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Door still open on Iran atom talks, but not forever :U.S.

U.S. Secretary of State John Kerry and his wife Teresa Heinz Kerry board a second plane after their original aircraft had mechanical problem
U.S. Secretary of State John Kerry and his wife Teresa Heinz Kerry board a second plane after their original aircraft had mechanical problem

By Arshad Mohammed

ISTANBUL (Reuters) - Secretary of State John Kerry said on Sunday world powers would pursue further talks with Iran to resolve a decade-old dispute over its nuclear program, but stressed that the process could not go on forever.

The six powers and Iran failed again to bridge wide differences at weekend talks in Kazakhstan, prolonging a stand-off that could yet erupt into a new Middle East war. No new talks were scheduled.

"This is not an interminable process," Kerry said after arriving in Istanbul on Sunday on the first leg of a 10-day trip to the Middle East, Europe and Asia.

He said U.S. President Barack Obama was committed to continuing the diplomatic process despite what he called the complicating factor of an Iranian presidential election in June.

"Diplomacy is a painful task ... and a task for the patient," Kerry told a news conference.

Western powers suspect Iran is trying to develop the means to produce nuclear weapons under the guise of a declared civilian atomic energy program. Iran denies the accusation.

Israel urged the powers to set a deadline of weeks for military action to persuade Iran to halt its uranium enrichment activity. Prime Minister Benjamin Netanyahu, evoking Iran during a speech at a ceremony for Israel's Holocaust remembrance day, hinted that Israel would act alone if necessary.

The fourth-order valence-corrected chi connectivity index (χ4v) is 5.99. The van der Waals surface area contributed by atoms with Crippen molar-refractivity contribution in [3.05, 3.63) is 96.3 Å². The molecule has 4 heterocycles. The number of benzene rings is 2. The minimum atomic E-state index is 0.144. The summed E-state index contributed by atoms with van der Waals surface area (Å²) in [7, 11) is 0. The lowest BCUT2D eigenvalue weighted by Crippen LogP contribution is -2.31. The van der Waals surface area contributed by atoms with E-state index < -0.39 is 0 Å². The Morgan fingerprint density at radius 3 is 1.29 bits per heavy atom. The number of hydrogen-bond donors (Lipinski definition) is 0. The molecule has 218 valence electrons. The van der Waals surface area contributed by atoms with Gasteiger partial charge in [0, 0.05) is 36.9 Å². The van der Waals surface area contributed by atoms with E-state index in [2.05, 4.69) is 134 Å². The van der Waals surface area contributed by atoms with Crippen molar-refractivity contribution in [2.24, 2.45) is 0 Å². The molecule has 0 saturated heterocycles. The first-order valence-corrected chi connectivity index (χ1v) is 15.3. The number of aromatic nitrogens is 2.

"What has changed since the Holocaust is our determination and our ability to defend ourselves," he said. "We appreciate the international community's efforts to stop Iran's nuclear program, but at no stage will we put our fate in the hands of others, even our closest friends."

Tehran accuses Israel of threatening peace in the region and refuses to recognize the Jewish state, which is widely believed to harbor the Middle East's only nuclear arsenal.

European Union foreign policy chief Catherine Ashton, who represents the United States, Russia, China, France, Britain and Germany in talks with Iran, said the two sides had failed to resolve key differences during the two-day talks in Almaty.

"... It is important to continue to talk and to try to find common ground," Kerry said. "So we hope that out of Almaty will come a narrowing of some of the differences. We remain open and hopeful that a diplomatic solution can be found."

DEMAND FOR ENRICHMENT SUSPENSION

The six powers want the Islamic Republic to suspend its higher-grade uranium enrichment work in return for modest relief from international sanctions, an offer Iran did not accept.

Iran's most powerful figure, Supreme Leader Ayatollah Ali Khamenei, who has the last say on all state matters, has shown no sign of willingness to scale back Iran's nuclear activity.

"As a member of the Non-Proliferation Treaty (NPT), Iran has the right to enrich uranium ... The Islamic Republic will never stop its enrichment work," the head of parliament's Foreign Affairs and National Security Committee, Alaeddin Boroujerdi, said, according to Iran's ISNA news agency.

Boroujerdi was not speaking on behalf of Khamenei, whose stamp of approval is required for any substantive Iranian decision in the nuclear dispute.

But he also suggested that the Islamic Republic might even enrich uranium above the 20 percent level of fissile purity "for specific projects", a move that would increase alarm in Western capitals. He did not elaborate.

Iran says it is refining uranium to 20 percent - well above the 5 percent suitable for nuclear power stations - to convert into special fuel for Tehran's medical research reactor.

But 20 percent is a significant technical advance toward the bomb-grade threshold and some analysts believe Iran now has enough of this material to run the reactor for many years, raising Western suspicions that the growing stockpile may really be a potential reserve for weapons.

Some diplomats and experts have said Iran's June presidential election has raised uncertainty in the West over the Islamic Republic's strategy for nuclear diplomacy.

"Obviously there is an election and that complicates the choices with respect to the politics of Iran, and we are aware of that," Kerry said.

"But we will continue. The president (Obama) has determined to continue to pursue the diplomatic channel ... We remain open and hopeful that a diplomatic solution can be found."

(Reporting by Arshad Mohammad; Writing by Parisa Hafezi; Editing by Mark Heinrich and Kevin Liffey)

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